Dr. Richard Smith is the former editor of the British Medical Journal who had the courage to publish the Enstrom/Kabat paper on passive smoking, lung cancer and heart disease. It concluded: “The results do not support a causal relation between environmental tobacco smoke and tobacco related mortality, although they do not rule out a small effect. The association between exposure to environmental tobacco smoke and coronary heart disease and lung cancer may be considerably weaker than generally believed.”
Richard I believe is Arthur Smith the comedian’s brother. Before that in 1987 he was asked to head up a committee to recommend weekly allowances for alcohol. In 2006 the Times asked him about the 21 units a week for men and 14 units for women and he said there was no scientific basis for it. I did a quick Google to get the quote and up came Richard Smith’s blog confirming the story.
“But what should be the advice on alcohol? It can’t be “don’t drink,” nor can it be “drink less.” Doctors and governments think that they need to give guidance to people on alcohol—and mostly they do that by suggesting “safe limits” based on units of alcohol. But is this advice scientifically sound and beneficial? These were the issues debated with considerable feeling at the recent Battle of Ideas meeting in London.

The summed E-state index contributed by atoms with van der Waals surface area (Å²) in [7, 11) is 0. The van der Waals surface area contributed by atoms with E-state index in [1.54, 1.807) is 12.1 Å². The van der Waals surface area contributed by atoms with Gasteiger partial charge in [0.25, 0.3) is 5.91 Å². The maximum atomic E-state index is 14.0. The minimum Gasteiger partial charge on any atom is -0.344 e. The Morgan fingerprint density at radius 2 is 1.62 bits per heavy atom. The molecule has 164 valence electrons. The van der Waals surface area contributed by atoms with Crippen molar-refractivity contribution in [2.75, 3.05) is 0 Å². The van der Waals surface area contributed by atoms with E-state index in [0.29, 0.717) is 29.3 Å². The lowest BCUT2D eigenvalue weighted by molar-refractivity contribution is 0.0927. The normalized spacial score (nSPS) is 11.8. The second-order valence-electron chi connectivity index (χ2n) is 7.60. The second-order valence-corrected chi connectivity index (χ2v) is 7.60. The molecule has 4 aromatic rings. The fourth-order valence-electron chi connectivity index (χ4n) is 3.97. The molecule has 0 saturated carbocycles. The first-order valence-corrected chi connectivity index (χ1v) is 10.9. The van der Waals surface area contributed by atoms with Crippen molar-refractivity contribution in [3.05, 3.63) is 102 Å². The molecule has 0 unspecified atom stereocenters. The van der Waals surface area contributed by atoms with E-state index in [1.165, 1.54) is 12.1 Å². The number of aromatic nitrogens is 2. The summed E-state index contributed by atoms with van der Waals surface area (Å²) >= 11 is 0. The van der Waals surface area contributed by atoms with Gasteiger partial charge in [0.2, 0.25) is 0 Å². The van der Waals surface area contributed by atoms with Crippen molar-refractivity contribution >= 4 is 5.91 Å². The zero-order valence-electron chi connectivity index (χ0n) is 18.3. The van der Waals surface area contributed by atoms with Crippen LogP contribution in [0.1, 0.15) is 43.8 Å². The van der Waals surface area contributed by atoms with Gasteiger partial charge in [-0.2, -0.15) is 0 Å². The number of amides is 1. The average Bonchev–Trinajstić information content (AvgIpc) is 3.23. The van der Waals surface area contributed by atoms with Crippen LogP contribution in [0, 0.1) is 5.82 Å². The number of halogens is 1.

I was a member of the Royal College of Physician’s working party that in the early 80s proposed safe limits for the United Kingdom of 21 units a week for men and 14 for womenwith one unit being 8 grams of alcohol. We advised that a unit was half a pint of beer or a standard glass of wine. I achieved some notoriety about five years ago for telling a journalist that these limits were “plucked out of the air.” Now whenever there is a debate about the validity of the safe limits—as there often is—I’m rung by journalists for a quote. My clumsy statement has not made me popular with the Royal College of Physicians.”
An honest man looking for objectivity.